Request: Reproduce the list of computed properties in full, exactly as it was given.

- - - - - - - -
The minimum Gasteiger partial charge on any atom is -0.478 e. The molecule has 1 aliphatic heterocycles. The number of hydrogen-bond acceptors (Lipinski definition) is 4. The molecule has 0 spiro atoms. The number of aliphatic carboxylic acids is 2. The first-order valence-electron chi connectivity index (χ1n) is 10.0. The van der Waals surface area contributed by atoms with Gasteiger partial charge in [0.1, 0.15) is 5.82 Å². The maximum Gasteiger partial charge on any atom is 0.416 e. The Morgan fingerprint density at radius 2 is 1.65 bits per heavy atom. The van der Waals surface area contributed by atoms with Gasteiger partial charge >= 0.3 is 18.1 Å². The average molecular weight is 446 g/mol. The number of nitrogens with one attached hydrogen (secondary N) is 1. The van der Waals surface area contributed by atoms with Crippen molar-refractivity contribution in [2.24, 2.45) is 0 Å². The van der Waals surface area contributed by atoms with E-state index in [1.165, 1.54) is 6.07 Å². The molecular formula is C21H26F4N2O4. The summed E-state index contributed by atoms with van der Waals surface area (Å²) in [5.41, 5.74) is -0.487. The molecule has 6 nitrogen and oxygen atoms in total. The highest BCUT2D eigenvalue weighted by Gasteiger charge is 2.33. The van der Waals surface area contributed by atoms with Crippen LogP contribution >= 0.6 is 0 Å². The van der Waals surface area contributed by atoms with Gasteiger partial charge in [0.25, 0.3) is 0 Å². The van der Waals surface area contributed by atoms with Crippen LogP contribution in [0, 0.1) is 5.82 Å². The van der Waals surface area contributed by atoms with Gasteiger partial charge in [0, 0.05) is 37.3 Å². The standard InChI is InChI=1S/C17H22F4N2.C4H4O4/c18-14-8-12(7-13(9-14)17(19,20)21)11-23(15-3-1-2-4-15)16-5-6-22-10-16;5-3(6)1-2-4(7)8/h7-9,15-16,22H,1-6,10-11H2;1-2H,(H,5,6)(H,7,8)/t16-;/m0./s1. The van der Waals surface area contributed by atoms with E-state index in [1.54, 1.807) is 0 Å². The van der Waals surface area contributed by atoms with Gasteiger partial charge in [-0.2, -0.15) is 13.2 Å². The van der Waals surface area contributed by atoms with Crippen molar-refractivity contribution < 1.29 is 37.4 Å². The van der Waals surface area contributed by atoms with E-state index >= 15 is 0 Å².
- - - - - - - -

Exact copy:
The minimum Gasteiger partial charge on any atom is -0.478 e. The molecule has 1 aliphatic heterocycles. The number of hydrogen-bond acceptors (Lipinski definition) is 4. The molecule has 0 spiro atoms. The number of aliphatic carboxylic acids is 2. The first-order valence-electron chi connectivity index (χ1n) is 10.0. The van der Waals surface area contributed by atoms with Gasteiger partial charge in [0.1, 0.15) is 5.82 Å². The maximum Gasteiger partial charge on any atom is 0.416 e. The Morgan fingerprint density at radius 2 is 1.65 bits per heavy atom. The van der Waals surface area contributed by atoms with Gasteiger partial charge >= 0.3 is 18.1 Å². The average molecular weight is 446 g/mol. The number of nitrogens with one attached hydrogen (secondary N) is 1. The van der Waals surface area contributed by atoms with Crippen molar-refractivity contribution in [2.24, 2.45) is 0 Å². The van der Waals surface area contributed by atoms with E-state index in [1.165, 1.54) is 6.07 Å². The molecular formula is C21H26F4N2O4. The summed E-state index contributed by atoms with van der Waals surface area (Å²) in [5.41, 5.74) is -0.487. The molecule has 6 nitrogen and oxygen atoms in total. The highest BCUT2D eigenvalue weighted by Gasteiger charge is 2.33. The van der Waals surface area contributed by atoms with Crippen LogP contribution >= 0.6 is 0 Å². The van der Waals surface area contributed by atoms with Gasteiger partial charge in [0.25, 0.3) is 0 Å². The van der Waals surface area contributed by atoms with Crippen LogP contribution in [0, 0.1) is 5.82 Å². The van der Waals surface area contributed by atoms with Gasteiger partial charge in [0, 0.05) is 37.3 Å². The standard InChI is InChI=1S/C17H22F4N2.C4H4O4/c18-14-8-12(7-13(9-14)17(19,20)21)11-23(15-3-1-2-4-15)16-5-6-22-10-16;5-3(6)1-2-4(7)8/h7-9,15-16,22H,1-6,10-11H2;1-2H,(H,5,6)(H,7,8)/t16-;/m0./s1. The van der Waals surface area contributed by atoms with E-state index in [1.54, 1.807) is 0 Å². The van der Waals surface area contributed by atoms with Gasteiger partial charge in [-0.2, -0.15) is 13.2 Å². The van der Waals surface area contributed by atoms with Crippen molar-refractivity contribution < 1.29 is 37.4 Å². The van der Waals surface area contributed by atoms with E-state index >= 15 is 0 Å².